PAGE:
A new book published this week lifts the lid on ‘the babies they left behind’, a story of institutional racism affecting approximately 2,000 mixed-race children born in Britain during the Second World War.
Heartbreaking history of ‘babies they left behind’
Britain’s ‘Brown Babies’ by Lucy Bland, Professor of Social and Cultural History at Anglia Ruskin University, examines the powerful personal stories of the children who were born following relationships between black American GIs and white British women.
Of the three million American servicemen based in Britain between 1942-45, approximately 240,000 were African American and many of these GIs had relationships with local women.
The babies were illegitimate because the American white commanding officers refused black GIs permission to marry their pregnant British girlfriends. The British government blocked the potential adoption of these children by Americans, including by their fathers, despite great interest from hundreds of African Americans. At the time the African American media called them ‘brown babies’, while the British press used the term ‘half-castes’.
Central to Professor Bland’s book are oral histories, supplemented by letters, analysis of government records, information from children’s homes, and contemporary newspaper reports. Professor Bland, who interviewed 45 of these children for her book, said: “These ‘children’ are now in their early seventies and I thought it was important that this significant, and largely undocumented, piece of Britain’s social history was shared with a wider audience before it is too late.
“Britain in the mid-1940s was a very white country. This was a time before the arrival of people from across the Commonwealth, including the Windrush generation, who together helped to rebuild post-war Britain.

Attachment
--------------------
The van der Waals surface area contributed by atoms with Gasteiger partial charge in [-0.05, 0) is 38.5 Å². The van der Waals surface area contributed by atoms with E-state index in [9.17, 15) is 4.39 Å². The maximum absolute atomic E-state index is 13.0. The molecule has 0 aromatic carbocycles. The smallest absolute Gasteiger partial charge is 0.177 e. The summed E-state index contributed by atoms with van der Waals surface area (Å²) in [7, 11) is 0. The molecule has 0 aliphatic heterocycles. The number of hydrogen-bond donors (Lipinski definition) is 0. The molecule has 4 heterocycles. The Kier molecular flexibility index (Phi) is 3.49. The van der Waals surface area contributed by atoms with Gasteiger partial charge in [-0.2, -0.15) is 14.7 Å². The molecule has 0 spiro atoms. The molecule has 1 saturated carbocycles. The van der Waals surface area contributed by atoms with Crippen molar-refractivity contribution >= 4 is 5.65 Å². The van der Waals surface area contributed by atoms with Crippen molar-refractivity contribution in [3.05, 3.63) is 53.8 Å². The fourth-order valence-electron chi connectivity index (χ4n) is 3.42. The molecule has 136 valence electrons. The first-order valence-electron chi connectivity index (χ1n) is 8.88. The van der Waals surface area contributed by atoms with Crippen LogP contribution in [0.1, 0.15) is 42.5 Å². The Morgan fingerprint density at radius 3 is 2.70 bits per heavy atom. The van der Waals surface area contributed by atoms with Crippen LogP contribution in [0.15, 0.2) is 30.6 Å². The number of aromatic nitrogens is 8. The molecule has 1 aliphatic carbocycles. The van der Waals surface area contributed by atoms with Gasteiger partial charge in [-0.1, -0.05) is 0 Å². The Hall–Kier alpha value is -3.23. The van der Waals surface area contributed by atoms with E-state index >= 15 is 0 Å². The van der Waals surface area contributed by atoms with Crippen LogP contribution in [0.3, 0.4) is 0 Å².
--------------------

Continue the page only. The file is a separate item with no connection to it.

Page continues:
“Some of the children had very happy childhoods, but most faced difficulties. Many ended up in children’s homes, such as Holnicote House in Somerset, because the view of the adoption societies at this time was that mixed-race children would be too difficult to place.
“There are some heartbreaking stories, and racism was common as the children grew up in predominately white areas, often small towns and villages in the countryside where the GIs were based in the war, with no black or mixed-race role models. However, it also includes many uplifting stories such as the children who went on to find their fathers, and their wider families, in the United States.”
Britain’s ‘Brown Babies’: the stories of children born to black GIs and white women in the Second Word War is published by Manchester University Press and is released in hardback on Friday, 17 May, priced £20.
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